> around camp like a shawl. (But then of course, I should call
      > it a pad, to sustain the confusion.)
      >
      > I've dreamed about wearing a wet suit jacket. My diving
      > buddies tell me it's not a comfortable idea. Probably
      > wouldn't pack well either.
      >
      > Maybe I just need about four chunks of 1 x 2 foot 1/2-inch
      > evazote to position between me and the hammock as I roll
      > around on cold nights.
      >
      > I've said this before and I'll say it again. I'd like to
      > make a cloth cover that's like my Mountain Hardwear
      > BackCounty, but has wings. that way I could fold the
      > shoulder/torso wing parts and roll it all up neatly. Or even
      > take the pads out and roll them flat. I'd make the cover
      > accept one or two thicknesses of main pads, so I could
      > tailor the pad thickness to the weather.
      >
      > Slickery on the bottom and grabby on the top. I don't know
      > why, but it works, even in an HH.
      >
      > I also really do wonder about circulating the warm air that
      > floats above my torso down to the bottom of my Pea Pod. Not
      > quite the VW exchanger umbilical cord, but maybe an actual
      > chunk of drier pipe with a battery powered fan. Well...
      > maybe.
      >
      > And maybe dropping non-flammable skirts to the ground and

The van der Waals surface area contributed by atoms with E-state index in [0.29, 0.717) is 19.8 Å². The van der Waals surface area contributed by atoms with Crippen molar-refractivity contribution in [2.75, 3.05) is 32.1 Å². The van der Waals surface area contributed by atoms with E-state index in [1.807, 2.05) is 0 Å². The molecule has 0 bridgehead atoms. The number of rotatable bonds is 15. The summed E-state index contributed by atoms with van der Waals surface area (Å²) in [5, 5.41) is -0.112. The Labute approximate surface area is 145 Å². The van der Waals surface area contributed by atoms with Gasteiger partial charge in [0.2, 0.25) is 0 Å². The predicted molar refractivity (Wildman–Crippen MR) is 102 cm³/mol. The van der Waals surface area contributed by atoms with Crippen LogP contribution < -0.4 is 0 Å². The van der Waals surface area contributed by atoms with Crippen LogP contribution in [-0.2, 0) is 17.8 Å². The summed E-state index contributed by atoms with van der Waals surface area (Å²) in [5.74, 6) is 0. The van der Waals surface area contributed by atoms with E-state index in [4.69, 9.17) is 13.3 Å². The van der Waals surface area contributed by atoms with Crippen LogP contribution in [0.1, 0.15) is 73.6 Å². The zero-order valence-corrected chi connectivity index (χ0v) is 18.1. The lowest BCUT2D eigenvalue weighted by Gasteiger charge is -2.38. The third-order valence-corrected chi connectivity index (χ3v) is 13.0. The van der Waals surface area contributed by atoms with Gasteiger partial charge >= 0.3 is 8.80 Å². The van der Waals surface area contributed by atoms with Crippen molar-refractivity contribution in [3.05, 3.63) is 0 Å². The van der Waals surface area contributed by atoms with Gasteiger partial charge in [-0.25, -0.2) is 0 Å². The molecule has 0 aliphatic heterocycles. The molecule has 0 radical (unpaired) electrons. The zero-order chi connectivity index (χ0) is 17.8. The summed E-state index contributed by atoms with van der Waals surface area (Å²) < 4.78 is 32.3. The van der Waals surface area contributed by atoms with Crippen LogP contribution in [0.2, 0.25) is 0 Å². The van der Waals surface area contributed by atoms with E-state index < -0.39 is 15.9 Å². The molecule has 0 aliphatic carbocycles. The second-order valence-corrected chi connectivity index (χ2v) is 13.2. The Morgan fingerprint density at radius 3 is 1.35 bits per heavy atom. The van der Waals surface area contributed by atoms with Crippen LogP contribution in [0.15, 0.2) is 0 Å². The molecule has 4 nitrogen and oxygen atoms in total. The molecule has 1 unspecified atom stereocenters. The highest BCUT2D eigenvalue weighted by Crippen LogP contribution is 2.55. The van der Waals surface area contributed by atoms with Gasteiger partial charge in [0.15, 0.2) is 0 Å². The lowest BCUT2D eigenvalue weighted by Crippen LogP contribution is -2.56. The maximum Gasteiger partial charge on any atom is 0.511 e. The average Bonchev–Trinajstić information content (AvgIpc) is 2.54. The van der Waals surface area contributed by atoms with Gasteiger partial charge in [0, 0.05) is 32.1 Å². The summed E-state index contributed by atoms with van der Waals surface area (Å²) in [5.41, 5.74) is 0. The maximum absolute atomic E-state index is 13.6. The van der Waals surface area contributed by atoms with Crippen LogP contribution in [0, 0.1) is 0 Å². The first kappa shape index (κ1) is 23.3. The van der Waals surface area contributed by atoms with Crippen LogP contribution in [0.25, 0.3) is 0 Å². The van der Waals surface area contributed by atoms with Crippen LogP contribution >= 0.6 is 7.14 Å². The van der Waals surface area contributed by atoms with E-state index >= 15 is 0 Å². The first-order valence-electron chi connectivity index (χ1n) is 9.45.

> putting a row of six votive candles under my hammock.
      >
      > I'm also thinking about taking a second look at ThermaRest
      > pads. When I look at my winter pack, then (later) look at my
      > hammock and bag and puffy clothes, it really hits home how
      > much insulation is about volume. So adding the volume by
      > inflating a pad seems good. I don't have to pack and haul
      > the air.
      >
      > Maybe a sealed silnylon under-hammock that gets inflated
      > after hanging?
      >
      > And about the under-hammock. The idea of making a simple one
      > appeals to me, because I could stuff whatever I wanted
      > between my butt and the under-hammock, but still be able to
      > position it easily when I'm in the hammock. I think Ed does
      > that with his Pea Pod some times.
      >
      > In this same vein, the Garling insulation system seems
      > really promising, especially as it can work with simple and
      > complex hammocks.
      >
      > In summary, the best I've actually found so far:
      >
      > HH - Mountain Hardwear BackCountry with quilt
      > Simple - Speer Pea Pod plus various closed or combination
      > pads
      >
      > Bear
      >
      >
      >
      >